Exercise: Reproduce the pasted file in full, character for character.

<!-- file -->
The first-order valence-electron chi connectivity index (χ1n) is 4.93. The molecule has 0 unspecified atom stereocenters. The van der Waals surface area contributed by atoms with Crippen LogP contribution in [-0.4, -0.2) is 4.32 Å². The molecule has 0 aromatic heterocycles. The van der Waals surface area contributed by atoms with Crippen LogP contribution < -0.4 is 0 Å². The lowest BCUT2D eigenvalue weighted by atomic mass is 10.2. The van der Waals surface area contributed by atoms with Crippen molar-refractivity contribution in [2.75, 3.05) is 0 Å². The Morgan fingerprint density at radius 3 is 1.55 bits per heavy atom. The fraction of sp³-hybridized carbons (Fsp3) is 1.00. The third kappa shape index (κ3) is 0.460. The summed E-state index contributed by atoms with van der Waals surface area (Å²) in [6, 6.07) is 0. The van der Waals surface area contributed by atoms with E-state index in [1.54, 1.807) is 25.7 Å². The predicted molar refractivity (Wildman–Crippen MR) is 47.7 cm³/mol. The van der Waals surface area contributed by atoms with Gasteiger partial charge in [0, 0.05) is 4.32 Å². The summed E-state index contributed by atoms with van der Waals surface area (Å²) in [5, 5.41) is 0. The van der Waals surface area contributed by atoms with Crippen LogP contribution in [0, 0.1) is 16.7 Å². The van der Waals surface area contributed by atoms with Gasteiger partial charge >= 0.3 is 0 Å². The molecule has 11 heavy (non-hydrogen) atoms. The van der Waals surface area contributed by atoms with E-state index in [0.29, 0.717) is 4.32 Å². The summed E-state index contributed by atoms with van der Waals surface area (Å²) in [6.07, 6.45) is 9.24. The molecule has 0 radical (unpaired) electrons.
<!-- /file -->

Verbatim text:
The first-order valence-electron chi connectivity index (χ1n) is 4.93. The molecule has 0 unspecified atom stereocenters. The van der Waals surface area contributed by atoms with Crippen LogP contribution in [-0.4, -0.2) is 4.32 Å². The molecule has 0 aromatic heterocycles. The van der Waals surface area contributed by atoms with Crippen LogP contribution < -0.4 is 0 Å². The lowest BCUT2D eigenvalue weighted by atomic mass is 10.2. The van der Waals surface area contributed by atoms with Crippen molar-refractivity contribution in [2.75, 3.05) is 0 Å². The Morgan fingerprint density at radius 3 is 1.55 bits per heavy atom. The fraction of sp³-hybridized carbons (Fsp3) is 1.00. The third kappa shape index (κ3) is 0.460. The summed E-state index contributed by atoms with van der Waals surface area (Å²) in [6, 6.07) is 0. The van der Waals surface area contributed by atoms with E-state index in [1.54, 1.807) is 25.7 Å². The predicted molar refractivity (Wildman–Crippen MR) is 47.7 cm³/mol. The van der Waals surface area contributed by atoms with Gasteiger partial charge in [0, 0.05) is 4.32 Å². The summed E-state index contributed by atoms with van der Waals surface area (Å²) in [5, 5.41) is 0. The van der Waals surface area contributed by atoms with Crippen LogP contribution in [0, 0.1) is 16.7 Å². The van der Waals surface area contributed by atoms with Gasteiger partial charge >= 0.3 is 0 Å². The molecule has 11 heavy (non-hydrogen) atoms. The van der Waals surface area contributed by atoms with E-state index in [0.29, 0.717) is 4.32 Å². The summed E-state index contributed by atoms with van der Waals surface area (Å²) in [6.07, 6.45) is 9.24. The molecule has 0 radical (unpaired) electrons.